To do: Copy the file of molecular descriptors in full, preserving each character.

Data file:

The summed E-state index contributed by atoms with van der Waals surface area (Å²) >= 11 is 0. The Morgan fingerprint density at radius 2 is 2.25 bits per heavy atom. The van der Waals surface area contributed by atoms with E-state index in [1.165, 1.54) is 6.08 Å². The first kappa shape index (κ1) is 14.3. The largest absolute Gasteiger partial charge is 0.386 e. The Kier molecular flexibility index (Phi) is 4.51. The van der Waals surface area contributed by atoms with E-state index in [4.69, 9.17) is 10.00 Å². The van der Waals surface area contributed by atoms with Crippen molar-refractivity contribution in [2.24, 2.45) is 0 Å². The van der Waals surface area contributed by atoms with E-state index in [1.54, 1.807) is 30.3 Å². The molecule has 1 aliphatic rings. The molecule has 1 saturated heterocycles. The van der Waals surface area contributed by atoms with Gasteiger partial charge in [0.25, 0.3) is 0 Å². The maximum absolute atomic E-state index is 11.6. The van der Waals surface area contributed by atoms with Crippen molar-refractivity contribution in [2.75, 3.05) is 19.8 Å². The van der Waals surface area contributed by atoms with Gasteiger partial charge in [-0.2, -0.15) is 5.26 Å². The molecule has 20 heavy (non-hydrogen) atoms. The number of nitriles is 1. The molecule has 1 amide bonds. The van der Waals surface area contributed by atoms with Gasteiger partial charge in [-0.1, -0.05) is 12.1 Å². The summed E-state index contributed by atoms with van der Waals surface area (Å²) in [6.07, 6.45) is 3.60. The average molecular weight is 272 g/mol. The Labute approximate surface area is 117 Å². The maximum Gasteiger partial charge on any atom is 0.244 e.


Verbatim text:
The summed E-state index contributed by atoms with van der Waals surface area (Å²) >= 11 is 0. The Morgan fingerprint density at radius 2 is 2.25 bits per heavy atom. The van der Waals surface area contributed by atoms with E-state index in [1.165, 1.54) is 6.08 Å². The first kappa shape index (κ1) is 14.3. The largest absolute Gasteiger partial charge is 0.386 e. The Kier molecular flexibility index (Phi) is 4.51. The van der Waals surface area contributed by atoms with E-state index in [4.69, 9.17) is 10.00 Å². The van der Waals surface area contributed by atoms with Crippen molar-refractivity contribution in [2.24, 2.45) is 0 Å². The van der Waals surface area contributed by atoms with E-state index in [1.54, 1.807) is 30.3 Å². The molecule has 1 aliphatic rings. The molecule has 1 saturated heterocycles. The van der Waals surface area contributed by atoms with Gasteiger partial charge in [0.25, 0.3) is 0 Å². The maximum absolute atomic E-state index is 11.6. The van der Waals surface area contributed by atoms with Crippen molar-refractivity contribution in [2.75, 3.05) is 19.8 Å². The van der Waals surface area contributed by atoms with Gasteiger partial charge in [-0.2, -0.15) is 5.26 Å². The molecule has 20 heavy (non-hydrogen) atoms. The number of nitriles is 1. The molecule has 1 amide bonds. The van der Waals surface area contributed by atoms with Gasteiger partial charge in [-0.1, -0.05) is 12.1 Å². The summed E-state index contributed by atoms with van der Waals surface area (Å²) in [6.07, 6.45) is 3.60. The average molecular weight is 272 g/mol. The Labute approximate surface area is 117 Å². The maximum Gasteiger partial charge on any atom is 0.244 e.